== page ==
Here I loaded him into PhotoScape editor. Then on the Home section of the dash, I click the Filter button. Then I click the Embossing button.
Click the "Crop" tab to crop as an oval or circle. Here's a clear look at the embossed picture. I used the crop ' circle' feature to make this image. The way to learn this fun and creative program is to experiment with it. Spend some time with different photos and see what the buttons can do and how they change your image in endless designs.
Scrap wood cut into small 2-3 pieces make nice surfaces to paint on for ornaments, magnets or stand alone shelf sitters. First, paint the entire piece, front and back with black acrylic paints. If the sides of the wood raise a little from the grain when it's dry, sand lightly and paint again. By applying a layer of black, you will find the painting you create on top will "pop' with brightness and your painting will have more depth.
This works, approach small gift shops where the tourists go and you will discover a new world of selling your wood products. Look for busy shopping areas by visiting these area yourself. Here’s an example : take a boat cruise around a lake, rent a bike, row a canoe, take a drive in the car. Take note of the restaurants and small shops in the area. Visit the shops. See what they are selling and what they “need” to sell. If your product is small then you are lucky enough to sell across the country. Search Google maps and find gift shops this way. Pick a tourist spot and Google the area for gift shops. If you pick a place where there are boats and light houses, you can create light house gifts for example. You can produce boat ornaments or research which type of birds or animals are in the area. Make the animals or birds on magnets. Write with a Sharpie, the state or city or town on the magnet. People buy this stuff! Plymouth Plantations in Massachusetts is a great example. Make pilgrim gifts for gift shops. ~~~~~~ Keep in mind that once you land your “account” you will be shipping your product via post office or Fed Ex or UPS. You could also travel once in awhile and personally deliver your order to the shop and write it off if you are claiming your business on your taxes. I once had an account in the White Mountains. Once a month I would pack up my car and load up the shelves at the store and then spend the rest of the weekend at a hotel and enjoying my stay. I learned that sticking close to home was not the answer to selling my crafts. You have to go where the tourists go! Foot traffic and tourists are what its all about.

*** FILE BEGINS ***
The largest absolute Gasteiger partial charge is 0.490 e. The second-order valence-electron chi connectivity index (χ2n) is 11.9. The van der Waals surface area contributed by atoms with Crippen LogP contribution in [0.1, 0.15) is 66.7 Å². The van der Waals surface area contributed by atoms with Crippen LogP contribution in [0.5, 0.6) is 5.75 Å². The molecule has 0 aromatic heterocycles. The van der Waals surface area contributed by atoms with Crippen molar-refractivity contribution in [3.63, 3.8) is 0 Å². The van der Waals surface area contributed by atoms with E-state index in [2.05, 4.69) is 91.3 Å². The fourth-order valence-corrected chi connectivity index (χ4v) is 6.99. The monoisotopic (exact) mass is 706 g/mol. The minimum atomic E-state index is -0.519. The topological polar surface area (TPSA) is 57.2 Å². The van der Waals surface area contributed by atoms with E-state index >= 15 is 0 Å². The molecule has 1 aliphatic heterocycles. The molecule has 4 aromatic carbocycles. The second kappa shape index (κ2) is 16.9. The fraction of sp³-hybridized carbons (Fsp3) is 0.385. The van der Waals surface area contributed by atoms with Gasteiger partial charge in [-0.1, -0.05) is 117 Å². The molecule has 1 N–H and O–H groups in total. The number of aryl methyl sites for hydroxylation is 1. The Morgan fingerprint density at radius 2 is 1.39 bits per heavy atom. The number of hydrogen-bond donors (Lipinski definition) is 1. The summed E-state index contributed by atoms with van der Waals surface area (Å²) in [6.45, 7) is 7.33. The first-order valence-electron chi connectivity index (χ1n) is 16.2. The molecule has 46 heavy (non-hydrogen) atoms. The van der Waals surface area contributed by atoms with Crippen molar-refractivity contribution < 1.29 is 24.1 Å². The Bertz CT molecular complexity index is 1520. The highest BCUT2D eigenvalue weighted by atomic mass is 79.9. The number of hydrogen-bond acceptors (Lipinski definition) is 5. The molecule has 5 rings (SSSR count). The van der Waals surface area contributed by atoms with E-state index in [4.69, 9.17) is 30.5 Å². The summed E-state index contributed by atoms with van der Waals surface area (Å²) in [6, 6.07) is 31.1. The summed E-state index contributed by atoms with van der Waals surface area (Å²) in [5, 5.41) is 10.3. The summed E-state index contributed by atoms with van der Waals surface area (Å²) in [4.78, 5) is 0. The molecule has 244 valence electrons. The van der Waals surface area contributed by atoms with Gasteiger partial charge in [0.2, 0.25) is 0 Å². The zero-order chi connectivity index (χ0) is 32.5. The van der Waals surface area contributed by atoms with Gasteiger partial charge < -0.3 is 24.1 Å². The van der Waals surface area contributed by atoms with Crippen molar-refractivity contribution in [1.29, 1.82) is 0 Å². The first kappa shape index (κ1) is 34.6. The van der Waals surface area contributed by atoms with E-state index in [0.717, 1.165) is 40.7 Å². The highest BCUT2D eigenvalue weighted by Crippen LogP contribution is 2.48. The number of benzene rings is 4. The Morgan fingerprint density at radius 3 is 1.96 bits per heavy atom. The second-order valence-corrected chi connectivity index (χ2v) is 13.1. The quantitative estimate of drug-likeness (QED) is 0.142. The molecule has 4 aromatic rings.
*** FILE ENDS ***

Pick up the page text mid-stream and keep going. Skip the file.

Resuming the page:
FIRST ORDER OF BUSINESS ~
HOW TO PRICE $ YOUR WARES
But before you address how to price your crafts, you have to be able to answer the
question, "How much is the customer willing to pay?"
Your first step in determining a pricing policy should be to do a survey of what craftwork similar to yours is selling for in each market like the one you are selling in. For example, what does jewelry like yours sell for at craft fairs? in stores? in galleries? in mail order catalogs? Once you know what prices the market will bear, look at all your expenses and see whether you can profitably produce and sell the piece. The following formula tells you how many dollars you have to get back for a given piece.
COST OF MATERIALS
(Add up all the little and large materials that go into each piece. Estimate costs for paint, fabric and other items you only use small amounts of.) +
COST OF LABOR
(Pay yourself a decent hourly wage. Example: $10 hour. Determine how much time goes into producing each piece and include the dollar value in your pricing.) +
(Overhead expenses like rent, utilities, insurance, phone, etc.. Since most of us work from home, you may have no overhead costs.) +
PROFIT (optional) (Amount you expect to earn beyond the cost of your labor.) =
(Amount you must recover from your time and expenses)